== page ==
At our church, I lead a team of over 20 staff and volunteer leaders. One of my key responsibilities is implementing and protecting the culture in which we have purposefully chosen to live. I understand that culture is set by the consistent practices and behavior of the leaders of the organization and reinforced through the managed expectations of the teams working around them.
Early on, we chose certain core values that would define the way we treated one another. One core value was building and protecting healthy relationships—the choice to trust, honor one another, and cultivate heart connection through communication, understanding, and vulnerability. Another core value we have chosen is greatness—the choice to celebrate, equip, and release each person into their unique greatness, empowering them to grow in their gifting so they can serve God and man with excellence.
Many of the conversations or confrontations I have with our team members happen when they behave in a way that violates our values. If I see that the goal of healthy communication is not being achieved, if there is disconnection happening between the staff, or if they lose sight of the greatness in another and begin to move in dishonor, we will have a conversation with the goal of dealing with any heart issues that have come up and resetting behavior back to our agreed-upon values.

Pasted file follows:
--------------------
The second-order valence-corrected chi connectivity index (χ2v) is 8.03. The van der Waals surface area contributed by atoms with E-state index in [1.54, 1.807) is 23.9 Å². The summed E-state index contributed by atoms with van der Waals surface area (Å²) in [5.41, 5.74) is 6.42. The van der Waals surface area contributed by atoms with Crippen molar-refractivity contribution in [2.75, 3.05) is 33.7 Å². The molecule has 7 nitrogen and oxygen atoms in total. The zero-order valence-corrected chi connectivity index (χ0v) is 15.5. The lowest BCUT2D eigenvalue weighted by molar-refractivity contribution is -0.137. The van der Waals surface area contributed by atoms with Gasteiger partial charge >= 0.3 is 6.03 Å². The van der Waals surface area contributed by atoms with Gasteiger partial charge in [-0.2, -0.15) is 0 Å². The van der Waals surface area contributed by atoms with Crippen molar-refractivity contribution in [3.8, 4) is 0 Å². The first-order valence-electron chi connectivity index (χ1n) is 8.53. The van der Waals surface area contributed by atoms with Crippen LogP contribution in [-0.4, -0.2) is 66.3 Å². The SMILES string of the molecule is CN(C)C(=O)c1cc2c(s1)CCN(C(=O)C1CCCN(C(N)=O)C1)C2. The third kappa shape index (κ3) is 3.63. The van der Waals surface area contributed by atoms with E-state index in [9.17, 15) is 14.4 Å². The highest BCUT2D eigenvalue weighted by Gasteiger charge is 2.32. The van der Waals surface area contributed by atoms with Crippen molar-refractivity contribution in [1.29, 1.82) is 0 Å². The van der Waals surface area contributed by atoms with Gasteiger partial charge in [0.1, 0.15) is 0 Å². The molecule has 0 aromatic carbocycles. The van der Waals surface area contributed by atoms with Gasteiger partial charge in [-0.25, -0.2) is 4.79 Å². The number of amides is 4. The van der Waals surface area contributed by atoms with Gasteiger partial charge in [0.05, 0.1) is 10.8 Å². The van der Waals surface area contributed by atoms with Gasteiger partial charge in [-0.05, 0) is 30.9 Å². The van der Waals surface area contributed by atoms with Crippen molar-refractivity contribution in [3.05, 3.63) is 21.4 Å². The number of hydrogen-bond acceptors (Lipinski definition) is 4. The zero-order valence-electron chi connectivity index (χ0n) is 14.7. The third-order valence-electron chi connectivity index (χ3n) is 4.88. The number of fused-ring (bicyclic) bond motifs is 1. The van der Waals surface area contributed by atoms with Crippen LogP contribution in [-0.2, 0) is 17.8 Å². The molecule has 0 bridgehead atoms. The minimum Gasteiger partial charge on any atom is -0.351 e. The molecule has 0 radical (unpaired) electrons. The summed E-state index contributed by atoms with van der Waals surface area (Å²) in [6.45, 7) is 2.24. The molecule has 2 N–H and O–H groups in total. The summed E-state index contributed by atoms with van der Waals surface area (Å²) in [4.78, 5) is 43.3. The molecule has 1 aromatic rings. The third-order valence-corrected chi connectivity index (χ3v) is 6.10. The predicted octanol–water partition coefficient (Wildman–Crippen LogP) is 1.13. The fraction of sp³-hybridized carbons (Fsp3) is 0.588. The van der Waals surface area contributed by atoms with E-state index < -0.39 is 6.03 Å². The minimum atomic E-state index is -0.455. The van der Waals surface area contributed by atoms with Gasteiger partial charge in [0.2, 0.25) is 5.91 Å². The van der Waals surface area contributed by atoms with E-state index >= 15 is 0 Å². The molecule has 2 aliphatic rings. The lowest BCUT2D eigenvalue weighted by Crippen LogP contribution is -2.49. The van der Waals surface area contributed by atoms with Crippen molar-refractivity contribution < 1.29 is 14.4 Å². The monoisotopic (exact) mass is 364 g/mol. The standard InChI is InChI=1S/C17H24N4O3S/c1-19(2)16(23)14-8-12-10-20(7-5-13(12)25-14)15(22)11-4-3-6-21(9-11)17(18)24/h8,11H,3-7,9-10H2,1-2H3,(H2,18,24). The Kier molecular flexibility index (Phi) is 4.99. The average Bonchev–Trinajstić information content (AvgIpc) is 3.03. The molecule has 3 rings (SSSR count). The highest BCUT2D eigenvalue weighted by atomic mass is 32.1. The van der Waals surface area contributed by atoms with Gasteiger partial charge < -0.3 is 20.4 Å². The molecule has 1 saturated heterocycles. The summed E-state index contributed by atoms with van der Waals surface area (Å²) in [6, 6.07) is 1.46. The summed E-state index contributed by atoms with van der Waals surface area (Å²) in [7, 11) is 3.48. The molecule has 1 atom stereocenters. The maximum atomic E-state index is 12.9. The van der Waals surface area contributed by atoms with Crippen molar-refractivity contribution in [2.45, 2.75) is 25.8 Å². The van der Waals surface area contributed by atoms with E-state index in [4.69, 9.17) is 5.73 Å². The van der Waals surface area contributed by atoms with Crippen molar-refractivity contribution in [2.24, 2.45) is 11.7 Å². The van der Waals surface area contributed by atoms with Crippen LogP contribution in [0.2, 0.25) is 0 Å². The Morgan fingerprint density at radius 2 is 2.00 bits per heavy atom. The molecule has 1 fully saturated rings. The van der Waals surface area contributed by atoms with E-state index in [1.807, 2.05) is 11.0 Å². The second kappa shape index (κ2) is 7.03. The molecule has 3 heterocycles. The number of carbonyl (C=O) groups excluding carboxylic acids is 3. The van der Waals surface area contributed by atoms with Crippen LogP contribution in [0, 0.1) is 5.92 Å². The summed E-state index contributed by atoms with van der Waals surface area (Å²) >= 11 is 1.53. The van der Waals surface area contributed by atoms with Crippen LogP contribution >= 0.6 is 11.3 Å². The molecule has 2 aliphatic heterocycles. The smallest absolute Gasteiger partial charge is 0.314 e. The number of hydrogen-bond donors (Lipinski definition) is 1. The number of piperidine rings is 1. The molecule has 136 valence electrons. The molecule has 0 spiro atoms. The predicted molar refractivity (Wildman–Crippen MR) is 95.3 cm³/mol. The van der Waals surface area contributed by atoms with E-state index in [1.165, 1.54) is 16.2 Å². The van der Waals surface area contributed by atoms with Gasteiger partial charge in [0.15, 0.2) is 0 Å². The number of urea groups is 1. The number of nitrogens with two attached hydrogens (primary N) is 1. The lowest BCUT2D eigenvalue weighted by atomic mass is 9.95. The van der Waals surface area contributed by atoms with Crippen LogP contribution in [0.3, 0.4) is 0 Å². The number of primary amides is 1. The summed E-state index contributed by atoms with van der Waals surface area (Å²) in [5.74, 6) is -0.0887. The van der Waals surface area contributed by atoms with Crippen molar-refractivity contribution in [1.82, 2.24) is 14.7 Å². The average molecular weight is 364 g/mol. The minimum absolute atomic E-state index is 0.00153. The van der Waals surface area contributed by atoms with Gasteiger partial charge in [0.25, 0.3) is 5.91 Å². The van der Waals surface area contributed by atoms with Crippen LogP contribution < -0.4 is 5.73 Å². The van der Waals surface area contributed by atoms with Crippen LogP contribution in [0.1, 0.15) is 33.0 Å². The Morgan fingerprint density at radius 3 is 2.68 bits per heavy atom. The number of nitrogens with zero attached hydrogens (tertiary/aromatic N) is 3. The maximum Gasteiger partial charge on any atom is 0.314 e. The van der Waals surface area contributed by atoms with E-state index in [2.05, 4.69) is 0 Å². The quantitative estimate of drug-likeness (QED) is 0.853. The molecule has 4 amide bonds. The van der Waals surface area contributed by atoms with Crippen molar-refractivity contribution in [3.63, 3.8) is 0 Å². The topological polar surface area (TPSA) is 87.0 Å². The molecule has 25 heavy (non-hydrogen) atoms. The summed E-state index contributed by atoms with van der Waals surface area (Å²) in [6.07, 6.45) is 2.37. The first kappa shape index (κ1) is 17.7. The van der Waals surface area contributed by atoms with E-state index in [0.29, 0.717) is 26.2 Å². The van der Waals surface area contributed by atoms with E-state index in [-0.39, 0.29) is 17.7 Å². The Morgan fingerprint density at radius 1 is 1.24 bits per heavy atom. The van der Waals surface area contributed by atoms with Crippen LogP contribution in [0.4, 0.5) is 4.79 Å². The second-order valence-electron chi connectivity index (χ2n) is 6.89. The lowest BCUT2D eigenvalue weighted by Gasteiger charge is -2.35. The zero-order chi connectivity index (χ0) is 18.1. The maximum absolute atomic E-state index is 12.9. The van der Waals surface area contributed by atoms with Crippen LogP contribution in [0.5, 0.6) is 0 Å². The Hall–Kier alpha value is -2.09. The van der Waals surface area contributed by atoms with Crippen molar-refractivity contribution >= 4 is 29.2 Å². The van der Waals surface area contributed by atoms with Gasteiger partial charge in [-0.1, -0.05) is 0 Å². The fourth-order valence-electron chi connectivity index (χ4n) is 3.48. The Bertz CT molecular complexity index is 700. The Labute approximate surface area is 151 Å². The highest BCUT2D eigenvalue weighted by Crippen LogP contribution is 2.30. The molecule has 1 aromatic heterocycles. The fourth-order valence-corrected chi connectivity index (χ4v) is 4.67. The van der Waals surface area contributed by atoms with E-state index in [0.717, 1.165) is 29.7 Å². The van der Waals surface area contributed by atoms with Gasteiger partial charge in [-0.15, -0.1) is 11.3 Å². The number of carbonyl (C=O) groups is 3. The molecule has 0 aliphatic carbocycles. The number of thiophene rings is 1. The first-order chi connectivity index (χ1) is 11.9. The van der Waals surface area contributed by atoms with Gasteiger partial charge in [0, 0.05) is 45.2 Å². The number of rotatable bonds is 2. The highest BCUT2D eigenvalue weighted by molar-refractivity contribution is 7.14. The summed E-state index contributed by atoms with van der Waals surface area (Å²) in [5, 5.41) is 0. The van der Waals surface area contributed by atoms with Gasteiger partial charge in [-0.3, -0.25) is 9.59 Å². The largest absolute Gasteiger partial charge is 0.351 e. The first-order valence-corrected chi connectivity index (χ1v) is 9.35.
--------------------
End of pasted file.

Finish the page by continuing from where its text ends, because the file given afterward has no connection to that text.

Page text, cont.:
So, what happens when I, as the leader, violate the culture?
Yes, I Was the One Who Dropped the Anxiety Bomb
Recently, I made one of the biggest messes I have made in the four years working in my current role. I made and implemented some staffing decisions without giving the team proper notice that some major changes were coming.
While the decisions were good, the execution was poor. Some team members came to work one day and discovered that their job responsibilities had fundamentally changed. In my enthusiasm to expand the team and better situate people in roles that fit their strengths, I had mistakenly expected that everyone would share my feelings about the changes. However, those affected were not excited. Instead, they felt surprised, betrayed, and hurt.
In a culture that is built on trust, the lack of clear communication or opportunity to understand the decision was a serious breach of trust.
Instantly the impact on the team was obvious. One team member withdrew and isolated to process his hurt. Another came directly to me and verbalized the betrayal she was experiencing. Both were considering leaving. On a team the size of ours, every member is impacted when one of us is struggling, so the whole team was experiencing at some level the anxiety and disconnection that had invaded the atmosphere.
The Urge to Self-Preserve
As I experienced these reactions from the staff, my initial desire was to defend myself and save face. A narrative of blame-shifting and self-justification started to run through my mind and heart that sounded something like this:
“You were completely within your rights to make that decision.”
“When you are a leader it is impossible to keep everyone happy. Sometimes you just have to be the bad guy.”
“How can they not see that this is an excellent solution for some of the problems we have been facing? They are only thinking of themselves.”